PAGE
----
Copyright infringement occurs when a copyrighted work is used or publicly displayed without the permission of the copyright owner. In order to demonstrate copyright infringement, a plaintiff will need to show access to the work as well as copying.
Patent infringement occurs when someone makes, uses, offers to sell, or sells a product or process that is patented. Patent infringement can occur whether or not the infringer knew of the existence of the patented invention.
Trade secret infringement, also known as misappropriation, happens if someone:
- Improperly acquires a trade secret,
- Improperly discloses or uses a trade secret without permission of the rights holder, or
- Has reason to know that the knowledge was acquired through mistake or accident, and uses it anyway
Unintentional and Intentional Intellectual Property Infringement
There is often a question of the infringing party’s intent when committing the infringement. Trademark, patent, and trade secret infringement can be intentional (willful infringement) or unintentional. Copyright infringement is almost always intentional.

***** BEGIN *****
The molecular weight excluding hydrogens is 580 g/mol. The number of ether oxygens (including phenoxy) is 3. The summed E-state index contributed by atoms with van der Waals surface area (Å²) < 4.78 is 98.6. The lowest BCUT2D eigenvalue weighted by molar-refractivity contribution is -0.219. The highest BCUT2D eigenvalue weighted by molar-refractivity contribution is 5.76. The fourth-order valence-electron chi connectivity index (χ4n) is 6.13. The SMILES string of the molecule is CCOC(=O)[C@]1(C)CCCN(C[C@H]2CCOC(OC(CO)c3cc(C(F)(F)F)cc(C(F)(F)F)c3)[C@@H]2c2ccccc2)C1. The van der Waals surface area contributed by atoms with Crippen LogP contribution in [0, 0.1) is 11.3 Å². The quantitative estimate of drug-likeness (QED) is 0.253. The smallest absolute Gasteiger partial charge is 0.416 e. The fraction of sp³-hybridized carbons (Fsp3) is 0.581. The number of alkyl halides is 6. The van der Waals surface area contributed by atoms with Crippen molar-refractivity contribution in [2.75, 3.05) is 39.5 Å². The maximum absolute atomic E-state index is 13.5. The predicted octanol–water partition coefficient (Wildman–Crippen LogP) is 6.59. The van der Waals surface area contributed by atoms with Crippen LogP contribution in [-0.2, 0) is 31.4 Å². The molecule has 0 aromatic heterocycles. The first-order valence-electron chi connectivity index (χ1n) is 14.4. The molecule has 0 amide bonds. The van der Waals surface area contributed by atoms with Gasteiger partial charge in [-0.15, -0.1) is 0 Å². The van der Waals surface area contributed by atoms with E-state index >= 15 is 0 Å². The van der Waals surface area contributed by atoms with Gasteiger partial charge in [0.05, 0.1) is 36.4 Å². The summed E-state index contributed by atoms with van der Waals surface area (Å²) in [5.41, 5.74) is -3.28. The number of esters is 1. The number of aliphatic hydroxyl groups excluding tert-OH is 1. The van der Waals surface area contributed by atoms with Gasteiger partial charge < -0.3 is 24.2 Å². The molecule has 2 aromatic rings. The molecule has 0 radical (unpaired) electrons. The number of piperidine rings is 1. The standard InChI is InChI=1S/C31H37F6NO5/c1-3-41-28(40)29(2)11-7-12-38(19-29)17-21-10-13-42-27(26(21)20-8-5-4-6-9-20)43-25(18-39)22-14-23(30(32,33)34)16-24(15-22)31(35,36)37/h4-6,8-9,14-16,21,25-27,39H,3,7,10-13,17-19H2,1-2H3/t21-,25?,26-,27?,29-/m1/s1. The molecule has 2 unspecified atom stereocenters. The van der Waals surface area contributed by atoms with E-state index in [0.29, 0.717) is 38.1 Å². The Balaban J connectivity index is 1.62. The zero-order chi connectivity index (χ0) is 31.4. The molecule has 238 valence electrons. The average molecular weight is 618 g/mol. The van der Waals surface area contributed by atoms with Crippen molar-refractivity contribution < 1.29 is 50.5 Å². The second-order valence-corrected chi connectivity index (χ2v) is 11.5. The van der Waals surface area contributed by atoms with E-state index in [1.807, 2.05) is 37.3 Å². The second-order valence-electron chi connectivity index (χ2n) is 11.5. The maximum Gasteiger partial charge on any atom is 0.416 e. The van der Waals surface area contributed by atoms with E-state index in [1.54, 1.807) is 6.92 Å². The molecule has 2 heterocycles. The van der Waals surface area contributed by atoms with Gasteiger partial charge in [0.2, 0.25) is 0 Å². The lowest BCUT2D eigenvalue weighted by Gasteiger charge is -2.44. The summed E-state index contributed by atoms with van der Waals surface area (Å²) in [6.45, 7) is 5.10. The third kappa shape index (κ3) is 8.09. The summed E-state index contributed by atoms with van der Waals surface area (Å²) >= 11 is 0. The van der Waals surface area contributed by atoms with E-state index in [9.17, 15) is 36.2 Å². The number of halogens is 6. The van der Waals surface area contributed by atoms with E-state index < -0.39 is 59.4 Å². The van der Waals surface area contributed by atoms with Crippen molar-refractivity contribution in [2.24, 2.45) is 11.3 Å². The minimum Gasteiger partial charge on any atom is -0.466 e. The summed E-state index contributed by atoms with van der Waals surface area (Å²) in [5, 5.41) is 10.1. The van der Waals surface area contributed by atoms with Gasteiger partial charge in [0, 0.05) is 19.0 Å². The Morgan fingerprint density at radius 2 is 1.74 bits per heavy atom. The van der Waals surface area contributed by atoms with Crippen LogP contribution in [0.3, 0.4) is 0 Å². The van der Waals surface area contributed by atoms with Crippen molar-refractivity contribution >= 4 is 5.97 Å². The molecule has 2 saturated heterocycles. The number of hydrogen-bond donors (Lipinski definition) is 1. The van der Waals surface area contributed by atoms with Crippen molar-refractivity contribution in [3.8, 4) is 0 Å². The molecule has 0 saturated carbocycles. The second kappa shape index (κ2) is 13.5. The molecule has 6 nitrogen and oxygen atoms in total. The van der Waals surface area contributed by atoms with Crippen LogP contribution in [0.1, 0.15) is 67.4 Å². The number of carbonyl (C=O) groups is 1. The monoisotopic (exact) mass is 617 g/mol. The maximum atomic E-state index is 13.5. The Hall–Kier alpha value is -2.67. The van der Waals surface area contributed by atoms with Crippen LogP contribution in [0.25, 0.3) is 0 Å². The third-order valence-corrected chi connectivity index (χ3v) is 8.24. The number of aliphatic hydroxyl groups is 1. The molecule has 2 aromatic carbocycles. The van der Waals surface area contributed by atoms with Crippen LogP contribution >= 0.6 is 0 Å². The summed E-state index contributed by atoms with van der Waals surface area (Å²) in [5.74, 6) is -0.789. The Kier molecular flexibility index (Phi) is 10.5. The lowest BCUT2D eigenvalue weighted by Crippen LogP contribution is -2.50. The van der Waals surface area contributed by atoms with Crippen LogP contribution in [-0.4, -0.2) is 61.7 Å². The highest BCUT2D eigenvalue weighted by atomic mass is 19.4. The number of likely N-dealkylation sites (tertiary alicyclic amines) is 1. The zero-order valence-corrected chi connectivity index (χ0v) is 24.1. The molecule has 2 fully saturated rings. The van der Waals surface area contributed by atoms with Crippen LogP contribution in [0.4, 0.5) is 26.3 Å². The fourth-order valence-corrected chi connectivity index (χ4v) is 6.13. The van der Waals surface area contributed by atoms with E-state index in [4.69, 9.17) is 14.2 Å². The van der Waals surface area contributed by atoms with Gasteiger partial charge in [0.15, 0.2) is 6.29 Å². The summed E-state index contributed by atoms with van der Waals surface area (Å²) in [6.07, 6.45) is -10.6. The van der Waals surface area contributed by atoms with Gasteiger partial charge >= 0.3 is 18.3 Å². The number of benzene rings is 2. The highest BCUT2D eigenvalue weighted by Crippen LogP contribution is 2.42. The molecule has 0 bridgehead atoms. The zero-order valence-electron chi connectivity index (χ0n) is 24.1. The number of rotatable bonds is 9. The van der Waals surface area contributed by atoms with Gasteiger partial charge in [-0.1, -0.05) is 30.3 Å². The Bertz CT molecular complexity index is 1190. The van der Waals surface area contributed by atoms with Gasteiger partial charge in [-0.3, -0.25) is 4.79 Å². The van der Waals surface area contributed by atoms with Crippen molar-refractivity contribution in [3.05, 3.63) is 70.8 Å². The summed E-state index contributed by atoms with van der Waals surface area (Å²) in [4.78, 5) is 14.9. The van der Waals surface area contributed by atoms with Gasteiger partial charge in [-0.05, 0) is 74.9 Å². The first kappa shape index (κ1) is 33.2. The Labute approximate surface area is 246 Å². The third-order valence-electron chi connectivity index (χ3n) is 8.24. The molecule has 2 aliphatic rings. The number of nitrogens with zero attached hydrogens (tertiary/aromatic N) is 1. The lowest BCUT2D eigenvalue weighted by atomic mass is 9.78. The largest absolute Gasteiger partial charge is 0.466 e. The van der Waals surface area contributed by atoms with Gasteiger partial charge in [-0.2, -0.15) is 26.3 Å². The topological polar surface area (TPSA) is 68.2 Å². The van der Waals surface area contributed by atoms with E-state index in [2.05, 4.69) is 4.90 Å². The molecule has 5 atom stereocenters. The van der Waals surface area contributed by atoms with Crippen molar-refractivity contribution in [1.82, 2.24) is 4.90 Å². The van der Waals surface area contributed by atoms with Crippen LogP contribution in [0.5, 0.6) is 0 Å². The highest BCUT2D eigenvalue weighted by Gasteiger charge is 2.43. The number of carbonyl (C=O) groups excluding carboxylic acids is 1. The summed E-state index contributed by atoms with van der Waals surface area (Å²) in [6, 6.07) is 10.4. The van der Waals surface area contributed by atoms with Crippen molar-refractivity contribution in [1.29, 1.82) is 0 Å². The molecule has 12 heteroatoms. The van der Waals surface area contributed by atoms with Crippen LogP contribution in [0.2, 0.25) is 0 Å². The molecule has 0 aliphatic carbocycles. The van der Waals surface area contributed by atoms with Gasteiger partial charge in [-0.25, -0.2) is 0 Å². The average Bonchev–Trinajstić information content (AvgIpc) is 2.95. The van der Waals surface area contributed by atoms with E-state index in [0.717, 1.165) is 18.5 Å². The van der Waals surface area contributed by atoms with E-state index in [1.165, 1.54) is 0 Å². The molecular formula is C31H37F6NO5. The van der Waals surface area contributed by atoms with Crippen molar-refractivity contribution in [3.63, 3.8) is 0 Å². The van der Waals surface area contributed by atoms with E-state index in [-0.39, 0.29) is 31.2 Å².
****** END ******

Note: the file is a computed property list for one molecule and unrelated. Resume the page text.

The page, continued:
Unintentional patent or trademark infringement occurs when you use someone else’s protected invention, design, or branding and do not realize that there were existing protections on that particular item. Conducting a patent or trademark search as part of your due diligence prior to using particular intellectual property can go a long way in avoiding claims of intellectual property infringement.
Intentional intellectual property infringement can occur in a number of different ways. Copyright infringement nearly always has some degree of intention because the intentional actions – reproducing, distributing, or displaying a work – involve utilizing a preexisting work that the infringer does not have rights to utilize. An action such as copying a photograph online to use on a personal blog is intentional infringement, even if the actor is unaware of the consequences of his or her actions. However, there are different levels of intention, which can correlate to the severity of monetary damages.